Toxic erythema of chemotherapy
The eruptions develop 2 days to 3 weeks after chemotherapy administration. Commonly associated chemotherapies include cytarabine, anthracyclines (doxorubicin), 5-fluorouracil, capecitabine, taxanes (docetaxel, paclitaxel), and methotrexate.
TEC is thought to result from a toxic effect of chemotherapy agents on eccrine cells and on the epidermis as the chemotherapy is extravasated from eccrine ducts. TEC may recur and worsen on drug rechallenge.
The range of entities classified under TEC is broad and includes acral erythema (palmar-plantar erythrodysesthesia, hand-foot syndrome), intertriginous eruption of chemotherapy, and neutrophilic eccrine hidradenitis, among others.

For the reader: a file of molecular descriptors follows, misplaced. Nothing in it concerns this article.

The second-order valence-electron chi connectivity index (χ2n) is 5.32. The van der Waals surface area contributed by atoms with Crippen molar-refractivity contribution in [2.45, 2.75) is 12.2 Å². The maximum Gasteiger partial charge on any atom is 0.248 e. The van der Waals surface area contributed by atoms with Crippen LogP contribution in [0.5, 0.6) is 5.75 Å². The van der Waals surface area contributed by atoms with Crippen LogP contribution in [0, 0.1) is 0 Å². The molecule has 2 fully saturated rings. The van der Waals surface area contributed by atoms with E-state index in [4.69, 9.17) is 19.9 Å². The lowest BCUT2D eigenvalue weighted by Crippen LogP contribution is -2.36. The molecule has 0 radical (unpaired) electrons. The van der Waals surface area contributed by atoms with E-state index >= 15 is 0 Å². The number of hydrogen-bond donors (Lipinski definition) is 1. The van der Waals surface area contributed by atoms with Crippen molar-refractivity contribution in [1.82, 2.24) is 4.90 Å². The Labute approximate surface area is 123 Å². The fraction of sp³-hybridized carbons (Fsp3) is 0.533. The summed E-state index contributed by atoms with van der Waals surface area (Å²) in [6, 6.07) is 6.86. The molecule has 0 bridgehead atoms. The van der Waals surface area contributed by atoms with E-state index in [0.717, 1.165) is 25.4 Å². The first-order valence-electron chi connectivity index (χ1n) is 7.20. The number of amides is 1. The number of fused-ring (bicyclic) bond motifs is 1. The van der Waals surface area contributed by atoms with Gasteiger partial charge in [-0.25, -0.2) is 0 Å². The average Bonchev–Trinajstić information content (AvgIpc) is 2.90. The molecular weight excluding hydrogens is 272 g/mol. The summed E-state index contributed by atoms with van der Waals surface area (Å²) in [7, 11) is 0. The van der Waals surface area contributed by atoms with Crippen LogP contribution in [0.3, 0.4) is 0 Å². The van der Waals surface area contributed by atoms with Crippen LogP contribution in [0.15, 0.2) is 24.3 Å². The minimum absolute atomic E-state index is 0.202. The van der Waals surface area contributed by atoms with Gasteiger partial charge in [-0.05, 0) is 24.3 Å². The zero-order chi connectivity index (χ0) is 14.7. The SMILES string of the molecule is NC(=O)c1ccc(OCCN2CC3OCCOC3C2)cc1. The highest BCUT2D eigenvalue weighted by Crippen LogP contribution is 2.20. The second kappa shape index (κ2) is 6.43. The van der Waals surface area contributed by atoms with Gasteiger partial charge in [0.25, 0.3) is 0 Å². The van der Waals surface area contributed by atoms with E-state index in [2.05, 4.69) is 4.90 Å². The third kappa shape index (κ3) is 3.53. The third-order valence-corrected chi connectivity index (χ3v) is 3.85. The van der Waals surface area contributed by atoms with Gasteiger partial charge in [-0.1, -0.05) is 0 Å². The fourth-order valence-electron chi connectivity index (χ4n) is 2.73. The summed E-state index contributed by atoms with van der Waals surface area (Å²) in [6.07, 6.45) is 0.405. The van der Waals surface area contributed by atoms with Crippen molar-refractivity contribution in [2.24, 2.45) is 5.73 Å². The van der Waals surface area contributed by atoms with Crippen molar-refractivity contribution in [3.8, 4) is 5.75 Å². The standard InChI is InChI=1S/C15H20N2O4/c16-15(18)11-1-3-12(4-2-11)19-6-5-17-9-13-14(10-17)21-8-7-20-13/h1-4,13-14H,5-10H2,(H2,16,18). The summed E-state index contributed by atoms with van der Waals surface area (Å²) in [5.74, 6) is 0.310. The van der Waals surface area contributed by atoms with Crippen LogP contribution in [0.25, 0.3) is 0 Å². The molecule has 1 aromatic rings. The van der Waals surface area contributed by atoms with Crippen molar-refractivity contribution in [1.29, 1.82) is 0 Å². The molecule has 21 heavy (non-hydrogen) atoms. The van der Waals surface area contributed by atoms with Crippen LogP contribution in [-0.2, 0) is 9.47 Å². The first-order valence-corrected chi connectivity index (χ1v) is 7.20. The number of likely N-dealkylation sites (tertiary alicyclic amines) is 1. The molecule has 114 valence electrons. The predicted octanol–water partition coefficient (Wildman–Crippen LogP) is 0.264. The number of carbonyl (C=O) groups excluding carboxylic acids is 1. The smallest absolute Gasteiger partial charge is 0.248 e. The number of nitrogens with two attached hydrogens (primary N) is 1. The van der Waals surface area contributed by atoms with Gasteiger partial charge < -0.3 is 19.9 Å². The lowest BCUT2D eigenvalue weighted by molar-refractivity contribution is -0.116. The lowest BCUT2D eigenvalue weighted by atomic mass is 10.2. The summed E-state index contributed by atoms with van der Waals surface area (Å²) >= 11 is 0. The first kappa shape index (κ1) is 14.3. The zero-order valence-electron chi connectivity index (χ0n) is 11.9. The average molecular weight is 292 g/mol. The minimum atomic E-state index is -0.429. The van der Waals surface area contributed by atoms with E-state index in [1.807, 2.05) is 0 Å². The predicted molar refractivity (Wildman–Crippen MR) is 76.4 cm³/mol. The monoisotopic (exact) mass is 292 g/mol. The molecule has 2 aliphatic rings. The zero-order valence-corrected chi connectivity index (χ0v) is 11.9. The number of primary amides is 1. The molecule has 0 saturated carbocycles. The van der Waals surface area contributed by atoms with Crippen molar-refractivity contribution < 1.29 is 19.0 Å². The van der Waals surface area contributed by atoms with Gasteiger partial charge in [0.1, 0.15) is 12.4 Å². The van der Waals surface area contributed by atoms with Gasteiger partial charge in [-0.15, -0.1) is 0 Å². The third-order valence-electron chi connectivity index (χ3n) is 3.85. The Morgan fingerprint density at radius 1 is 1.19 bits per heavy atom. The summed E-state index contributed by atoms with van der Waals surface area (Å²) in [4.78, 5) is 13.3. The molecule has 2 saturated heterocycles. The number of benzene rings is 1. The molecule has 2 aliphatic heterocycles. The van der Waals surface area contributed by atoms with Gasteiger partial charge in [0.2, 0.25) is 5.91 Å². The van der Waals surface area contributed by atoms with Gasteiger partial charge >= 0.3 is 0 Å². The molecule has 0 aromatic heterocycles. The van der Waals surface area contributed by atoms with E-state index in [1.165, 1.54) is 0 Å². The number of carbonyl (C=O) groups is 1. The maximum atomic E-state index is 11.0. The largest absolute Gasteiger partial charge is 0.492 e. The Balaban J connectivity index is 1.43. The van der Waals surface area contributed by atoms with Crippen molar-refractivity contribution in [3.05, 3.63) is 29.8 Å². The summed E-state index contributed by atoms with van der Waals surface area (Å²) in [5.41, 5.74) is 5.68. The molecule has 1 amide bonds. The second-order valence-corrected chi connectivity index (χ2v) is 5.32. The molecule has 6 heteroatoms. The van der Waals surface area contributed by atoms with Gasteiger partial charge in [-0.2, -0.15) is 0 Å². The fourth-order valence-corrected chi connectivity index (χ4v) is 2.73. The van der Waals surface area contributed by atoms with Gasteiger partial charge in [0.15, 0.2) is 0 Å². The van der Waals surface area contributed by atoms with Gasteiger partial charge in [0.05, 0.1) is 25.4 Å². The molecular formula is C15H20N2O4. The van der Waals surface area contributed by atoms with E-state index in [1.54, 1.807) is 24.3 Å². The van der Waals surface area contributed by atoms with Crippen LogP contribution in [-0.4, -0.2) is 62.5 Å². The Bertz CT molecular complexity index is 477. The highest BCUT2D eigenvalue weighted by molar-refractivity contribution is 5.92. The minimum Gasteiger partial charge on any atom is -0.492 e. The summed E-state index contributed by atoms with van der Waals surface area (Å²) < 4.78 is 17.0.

L53.0 – Toxic erythema
297941009 – Drug-induced toxic erythema
Differential Diagnosis & Pitfalls
- Acute graft-versus-host disease – in patients who have received bone marrow transplantation
- Viral exanthem
- Exanthematous drug eruption
- DRESS syndrome
- Symmetric drug-related intertriginous and flexural exanthem (SDRIFE)
- Allergic contact dermatitis
- Papular-purpuric gloves and socks syndrome – associated with parvovirus B19 and cytomegalovirus infection
- Acrodynia (see mercury poisoning)
Drug Reaction Data